Presbyopia, or far-sightedness, is a common condition that often begins to affect those over the age of 40. If you already wear glasses for distance vision, and are later on diagnosed with presbyopia, you don't have to start carrying and switching between two pairs of glasses. Multifocal lenses, which correct problems with both near and far sight, help you see clearly at all times, with one pair of glasses.
Multifocals are a vast improvement on bifocals. Bifocals did correct problems with both near and far vision, but often objects in between were blurry. In an effort to fix this issue, progressive lenses were developed, which offer and intermediate or transition region allowing your eyes to focus on distances that are in the middle. Progressive lenses, which are also known as no-line lenses, are a type of multifocal lens featuring a gently curved lens, rather than a sharp line distinguishing the two areas of the lens. This creates not just clearer vision at all distances, but also good transitions between the two.
Progressive lenses can require some time to adjust to. Even though the subtle transition of progressive lenses is more elegant, the lens's areas of focus are relatively small, because they all need to fit.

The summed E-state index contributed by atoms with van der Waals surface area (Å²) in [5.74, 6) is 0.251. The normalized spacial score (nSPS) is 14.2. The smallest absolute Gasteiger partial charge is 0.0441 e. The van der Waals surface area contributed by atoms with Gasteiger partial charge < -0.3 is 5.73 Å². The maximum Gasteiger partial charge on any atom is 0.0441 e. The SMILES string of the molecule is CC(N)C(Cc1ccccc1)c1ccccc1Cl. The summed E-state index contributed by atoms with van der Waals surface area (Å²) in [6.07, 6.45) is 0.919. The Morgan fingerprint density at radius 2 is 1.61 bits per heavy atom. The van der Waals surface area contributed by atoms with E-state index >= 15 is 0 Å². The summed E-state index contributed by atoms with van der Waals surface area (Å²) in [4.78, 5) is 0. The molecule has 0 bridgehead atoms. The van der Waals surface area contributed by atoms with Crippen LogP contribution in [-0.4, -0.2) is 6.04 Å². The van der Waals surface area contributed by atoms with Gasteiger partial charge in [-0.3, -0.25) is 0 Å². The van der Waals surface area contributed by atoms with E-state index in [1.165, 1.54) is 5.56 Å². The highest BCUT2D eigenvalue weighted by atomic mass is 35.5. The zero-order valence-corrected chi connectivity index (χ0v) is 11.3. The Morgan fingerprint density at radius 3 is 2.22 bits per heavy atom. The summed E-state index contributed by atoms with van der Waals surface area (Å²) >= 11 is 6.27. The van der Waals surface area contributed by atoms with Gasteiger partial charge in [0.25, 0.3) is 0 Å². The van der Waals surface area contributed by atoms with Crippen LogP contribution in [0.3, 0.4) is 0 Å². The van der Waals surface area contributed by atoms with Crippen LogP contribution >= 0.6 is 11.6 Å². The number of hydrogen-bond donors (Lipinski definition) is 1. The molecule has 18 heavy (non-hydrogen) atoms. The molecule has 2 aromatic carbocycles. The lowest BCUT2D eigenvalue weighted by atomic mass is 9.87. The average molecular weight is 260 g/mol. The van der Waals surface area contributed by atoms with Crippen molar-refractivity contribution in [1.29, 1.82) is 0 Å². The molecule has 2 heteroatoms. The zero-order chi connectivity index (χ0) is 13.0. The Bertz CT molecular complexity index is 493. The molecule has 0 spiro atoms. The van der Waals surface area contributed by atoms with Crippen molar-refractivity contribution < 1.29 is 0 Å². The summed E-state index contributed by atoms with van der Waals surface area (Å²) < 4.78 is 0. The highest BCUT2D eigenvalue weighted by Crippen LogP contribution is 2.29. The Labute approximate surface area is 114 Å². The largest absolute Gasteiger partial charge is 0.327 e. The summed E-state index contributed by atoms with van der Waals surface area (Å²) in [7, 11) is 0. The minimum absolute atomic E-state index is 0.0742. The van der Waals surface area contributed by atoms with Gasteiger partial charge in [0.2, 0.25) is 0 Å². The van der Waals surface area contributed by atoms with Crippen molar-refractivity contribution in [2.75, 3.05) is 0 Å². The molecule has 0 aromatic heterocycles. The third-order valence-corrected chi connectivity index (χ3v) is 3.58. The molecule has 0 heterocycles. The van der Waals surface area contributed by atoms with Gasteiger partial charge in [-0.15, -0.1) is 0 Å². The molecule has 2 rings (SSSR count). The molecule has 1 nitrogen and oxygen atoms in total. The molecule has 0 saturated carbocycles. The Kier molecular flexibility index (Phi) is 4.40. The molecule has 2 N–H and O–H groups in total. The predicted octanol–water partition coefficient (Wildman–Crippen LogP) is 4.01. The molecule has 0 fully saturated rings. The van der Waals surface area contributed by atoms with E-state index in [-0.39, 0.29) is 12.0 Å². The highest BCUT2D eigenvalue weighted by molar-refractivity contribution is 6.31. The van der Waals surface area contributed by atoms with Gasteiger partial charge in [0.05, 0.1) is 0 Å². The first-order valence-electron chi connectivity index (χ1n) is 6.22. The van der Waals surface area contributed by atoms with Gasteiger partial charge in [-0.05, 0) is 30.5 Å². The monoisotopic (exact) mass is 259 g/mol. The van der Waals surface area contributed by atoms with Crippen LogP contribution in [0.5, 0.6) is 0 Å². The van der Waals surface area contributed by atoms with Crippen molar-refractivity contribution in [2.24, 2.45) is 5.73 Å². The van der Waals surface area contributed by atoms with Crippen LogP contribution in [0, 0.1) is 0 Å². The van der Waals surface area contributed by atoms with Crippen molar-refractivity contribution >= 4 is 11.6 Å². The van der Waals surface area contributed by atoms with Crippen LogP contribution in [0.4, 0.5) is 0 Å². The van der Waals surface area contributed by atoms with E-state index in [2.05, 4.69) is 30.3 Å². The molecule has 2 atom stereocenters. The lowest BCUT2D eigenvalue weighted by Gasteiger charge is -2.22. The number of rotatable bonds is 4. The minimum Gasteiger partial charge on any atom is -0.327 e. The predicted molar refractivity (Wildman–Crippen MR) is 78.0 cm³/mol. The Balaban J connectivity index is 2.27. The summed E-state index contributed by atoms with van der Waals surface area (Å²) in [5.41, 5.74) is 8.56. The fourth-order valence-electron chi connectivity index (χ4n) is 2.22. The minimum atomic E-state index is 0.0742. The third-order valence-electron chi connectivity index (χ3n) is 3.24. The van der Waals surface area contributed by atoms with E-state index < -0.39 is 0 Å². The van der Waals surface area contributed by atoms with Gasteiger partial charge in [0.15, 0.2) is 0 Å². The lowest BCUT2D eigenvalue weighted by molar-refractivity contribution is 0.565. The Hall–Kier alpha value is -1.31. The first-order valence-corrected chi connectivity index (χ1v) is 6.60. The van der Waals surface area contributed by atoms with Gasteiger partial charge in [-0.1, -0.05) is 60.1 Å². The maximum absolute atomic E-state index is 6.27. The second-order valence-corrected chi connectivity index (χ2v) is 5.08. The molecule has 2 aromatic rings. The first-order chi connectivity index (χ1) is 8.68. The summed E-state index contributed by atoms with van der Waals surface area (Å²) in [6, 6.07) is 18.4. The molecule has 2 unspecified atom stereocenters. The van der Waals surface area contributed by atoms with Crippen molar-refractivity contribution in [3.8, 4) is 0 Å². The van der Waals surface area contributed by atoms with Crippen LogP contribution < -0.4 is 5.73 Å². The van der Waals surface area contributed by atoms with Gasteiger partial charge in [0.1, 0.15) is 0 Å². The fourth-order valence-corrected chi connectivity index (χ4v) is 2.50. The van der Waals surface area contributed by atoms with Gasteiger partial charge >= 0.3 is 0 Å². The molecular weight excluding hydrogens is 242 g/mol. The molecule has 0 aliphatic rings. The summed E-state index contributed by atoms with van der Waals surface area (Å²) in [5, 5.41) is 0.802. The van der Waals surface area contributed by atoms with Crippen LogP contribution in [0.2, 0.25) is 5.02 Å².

Bifocals are still used though; they are helpful for kids and teenagers who suffer from eye strain, which is the result of a difficulty focusing while reading.
It's also important that you get professionally fitted, and not resort to drugstore bifocals. A lot of these ''ready-made'' glasses are one-size-fits-all, which means that the both lenses contain the same prescription and are not customized for the wearer.
Glasses that aren't properly customized to you can lead to eye strain, discomfort and headaches. At a certain age, most of us cannot dodge presbyopia. But it's good to know that the right lenses can enrich your vision, and your life.